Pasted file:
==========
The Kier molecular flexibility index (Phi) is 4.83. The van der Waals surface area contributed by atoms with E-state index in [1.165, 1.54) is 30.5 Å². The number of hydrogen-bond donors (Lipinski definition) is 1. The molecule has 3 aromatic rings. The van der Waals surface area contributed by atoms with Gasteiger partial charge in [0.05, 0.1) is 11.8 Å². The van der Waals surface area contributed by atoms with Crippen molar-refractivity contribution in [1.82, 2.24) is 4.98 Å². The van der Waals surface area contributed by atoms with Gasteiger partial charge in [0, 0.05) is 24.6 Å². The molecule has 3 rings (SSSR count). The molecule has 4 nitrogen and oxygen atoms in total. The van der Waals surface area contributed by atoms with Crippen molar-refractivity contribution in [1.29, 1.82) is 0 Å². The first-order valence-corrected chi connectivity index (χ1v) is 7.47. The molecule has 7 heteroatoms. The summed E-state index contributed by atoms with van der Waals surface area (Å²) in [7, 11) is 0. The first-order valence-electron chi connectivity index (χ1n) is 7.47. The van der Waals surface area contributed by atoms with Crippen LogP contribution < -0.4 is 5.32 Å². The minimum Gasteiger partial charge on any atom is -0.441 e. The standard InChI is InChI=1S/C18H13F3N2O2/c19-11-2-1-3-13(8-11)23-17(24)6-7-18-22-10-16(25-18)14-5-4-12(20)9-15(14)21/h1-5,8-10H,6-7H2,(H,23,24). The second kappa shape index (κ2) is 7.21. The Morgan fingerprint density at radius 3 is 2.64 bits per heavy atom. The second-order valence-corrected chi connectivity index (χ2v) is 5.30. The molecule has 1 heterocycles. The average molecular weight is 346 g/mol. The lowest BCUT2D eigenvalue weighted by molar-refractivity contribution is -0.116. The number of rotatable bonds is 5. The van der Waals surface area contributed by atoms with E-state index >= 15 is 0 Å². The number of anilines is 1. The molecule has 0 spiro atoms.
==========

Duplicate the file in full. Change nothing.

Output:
The Kier molecular flexibility index (Phi) is 4.83. The van der Waals surface area contributed by atoms with E-state index in [1.165, 1.54) is 30.5 Å². The number of hydrogen-bond donors (Lipinski definition) is 1. The molecule has 3 aromatic rings. The van der Waals surface area contributed by atoms with Gasteiger partial charge in [0.05, 0.1) is 11.8 Å². The van der Waals surface area contributed by atoms with Crippen molar-refractivity contribution in [1.82, 2.24) is 4.98 Å². The van der Waals surface area contributed by atoms with Gasteiger partial charge in [0, 0.05) is 24.6 Å². The molecule has 3 rings (SSSR count). The molecule has 4 nitrogen and oxygen atoms in total. The van der Waals surface area contributed by atoms with Crippen molar-refractivity contribution in [1.29, 1.82) is 0 Å². The first-order valence-corrected chi connectivity index (χ1v) is 7.47. The molecule has 7 heteroatoms. The summed E-state index contributed by atoms with van der Waals surface area (Å²) in [7, 11) is 0. The first-order valence-electron chi connectivity index (χ1n) is 7.47. The van der Waals surface area contributed by atoms with Crippen LogP contribution < -0.4 is 5.32 Å². The minimum Gasteiger partial charge on any atom is -0.441 e. The standard InChI is InChI=1S/C18H13F3N2O2/c19-11-2-1-3-13(8-11)23-17(24)6-7-18-22-10-16(25-18)14-5-4-12(20)9-15(14)21/h1-5,8-10H,6-7H2,(H,23,24). The second kappa shape index (κ2) is 7.21. The Morgan fingerprint density at radius 3 is 2.64 bits per heavy atom. The second-order valence-corrected chi connectivity index (χ2v) is 5.30. The molecule has 1 heterocycles. The average molecular weight is 346 g/mol. The lowest BCUT2D eigenvalue weighted by molar-refractivity contribution is -0.116. The number of rotatable bonds is 5. The van der Waals surface area contributed by atoms with E-state index >= 15 is 0 Å². The number of anilines is 1. The molecule has 0 spiro atoms.